THE SITTING ROOM AT CLARE NASH’S HOME. IMAGE: MICHAEL SINCLAIR
So we all* knock down our walls and build a shiny glass box at the back of our terraced houses, with vast glass doors which “open up completely!” Like we live in California and are constantly nipping out for a dip in the pool or to pluck a lemon from the tree. Not Basingstoke, where it is (conservatively) grey and damp for two thirds of the year.
Inside/out living is the dernier cri of contemporary living arrangements. Even if, last summer notwithstanding, this marks a glorious triumph of hope over experience. (Can we all agree never again to speak of the garden as ‘another room’? Would that be okay?)
Look, I’m not laughing at you here, I’m laughing at me. I’m describing my house. If it happens to be yours too, then my point is made.”
Side returns exist now only to be extended into. Attics to be converted. Most Victorian houses now have enough Velux windows to win a glass war with a Kew greenhouse. Our houses are light-filled, knocked-through… and all the same.
Something has crept up on us and reached its apotheosis now, in the second decade of the 21st century. All* our houses look the same – Critall doors: check. Side extension: check. Ridded of all the sodding internal walls and with enough steel installed to hold up your local multi-storey car park: check. Filled with Berber rugs, mid-century furniture, an ‘eclectic’ mix of new and old, a gallery wall made up chiefly of typographical prints and a couple of oversized fiddle-leaf figs: check check check check check check check. Look, I’m not laughing at you here, I’m laughing at me. I’m describing my house. If it happens to be yours too, then my point is made.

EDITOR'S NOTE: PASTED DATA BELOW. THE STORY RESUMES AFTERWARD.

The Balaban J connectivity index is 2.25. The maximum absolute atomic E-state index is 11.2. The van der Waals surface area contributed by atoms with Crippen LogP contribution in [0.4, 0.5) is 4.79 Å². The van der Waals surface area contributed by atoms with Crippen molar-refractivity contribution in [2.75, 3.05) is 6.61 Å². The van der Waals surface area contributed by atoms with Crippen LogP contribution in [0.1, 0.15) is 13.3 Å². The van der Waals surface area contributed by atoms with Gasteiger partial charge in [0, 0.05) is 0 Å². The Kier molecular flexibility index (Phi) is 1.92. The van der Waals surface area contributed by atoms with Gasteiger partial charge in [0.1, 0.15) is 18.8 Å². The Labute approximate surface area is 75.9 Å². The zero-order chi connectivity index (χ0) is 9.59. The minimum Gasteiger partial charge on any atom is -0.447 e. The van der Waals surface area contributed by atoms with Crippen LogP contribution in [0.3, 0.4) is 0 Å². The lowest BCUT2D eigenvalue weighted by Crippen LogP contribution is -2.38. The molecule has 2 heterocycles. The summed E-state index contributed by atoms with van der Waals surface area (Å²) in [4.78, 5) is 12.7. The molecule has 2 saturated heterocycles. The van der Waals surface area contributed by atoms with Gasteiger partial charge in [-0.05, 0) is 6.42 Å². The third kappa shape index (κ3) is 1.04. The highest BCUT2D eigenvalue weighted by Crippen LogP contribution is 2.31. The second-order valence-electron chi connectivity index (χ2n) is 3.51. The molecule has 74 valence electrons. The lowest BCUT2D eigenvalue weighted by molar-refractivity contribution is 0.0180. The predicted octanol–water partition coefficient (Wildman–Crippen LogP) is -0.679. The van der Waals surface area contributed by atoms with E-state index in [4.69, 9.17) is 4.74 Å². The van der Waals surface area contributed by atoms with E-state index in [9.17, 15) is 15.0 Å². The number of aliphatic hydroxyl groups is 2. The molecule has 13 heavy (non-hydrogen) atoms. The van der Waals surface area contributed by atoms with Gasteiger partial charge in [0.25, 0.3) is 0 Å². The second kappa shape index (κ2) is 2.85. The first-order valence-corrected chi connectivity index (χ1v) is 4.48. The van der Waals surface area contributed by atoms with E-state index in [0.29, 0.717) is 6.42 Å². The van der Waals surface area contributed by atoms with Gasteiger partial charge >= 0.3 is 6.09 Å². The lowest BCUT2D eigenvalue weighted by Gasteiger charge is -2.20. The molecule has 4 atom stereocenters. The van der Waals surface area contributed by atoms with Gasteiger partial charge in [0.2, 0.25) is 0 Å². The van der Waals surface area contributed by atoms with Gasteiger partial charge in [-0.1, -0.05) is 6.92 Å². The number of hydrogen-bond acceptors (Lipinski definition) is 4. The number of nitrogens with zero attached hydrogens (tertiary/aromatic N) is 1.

CLARE USES PLANTS, BOOKS AND GLASSWARE TO ADD COLOUR TO HER HOME. IMAGES: MICHAEL SINCLAIR
The really interesting slash worrying thing though is that (and this is definitely unique to this decade) this homogenisation of our taste and our houses is now international. Where once-upon-a-more-original-time houses in Madrid and Beijing and Austin and Copenhagen and Cape Town all looked and felt distinctly different, now they are likely to look alarmingly similar. International luxe. International good taste.
Gone are the quirks and idiosyncrasies, the fit for purposeness – climate, lifestyle, indigenous architecture, local materials and culture, and just local ideas of taste goddammit – of individual cites and countries. Now, a quick flick through Vogue Living or Elle Deco from any old whichway country, and it all looks the same. All gloriously elegant, of course. But all the same.
I worry a lot (well, not as much as I worry about child poverty or the existential crisis we face because we buy SO MUCH STUFF – another time – but nevertheless a lot) that our generation will be looked back on as the one which made every single house in the world look the same. And that might just be a greater crime than ripping out a fireplace.
CLARE’S BEDROOM. IMAGE: MICHAEL SINCLAIR
*MASSIVE CAVEAT. I know that almost no one lives like this. I am not tone deaf. This is a pumped up hyperbole to make a point. But, given that you are reading this, the chances of this chiming with you, however slightly, are a lot higher than average.
Clare Nash is an interior designer for commercial and residential projects. You can read Clare’s opinion piece for The Home Page on why we should love our perfectly imperfect homes here.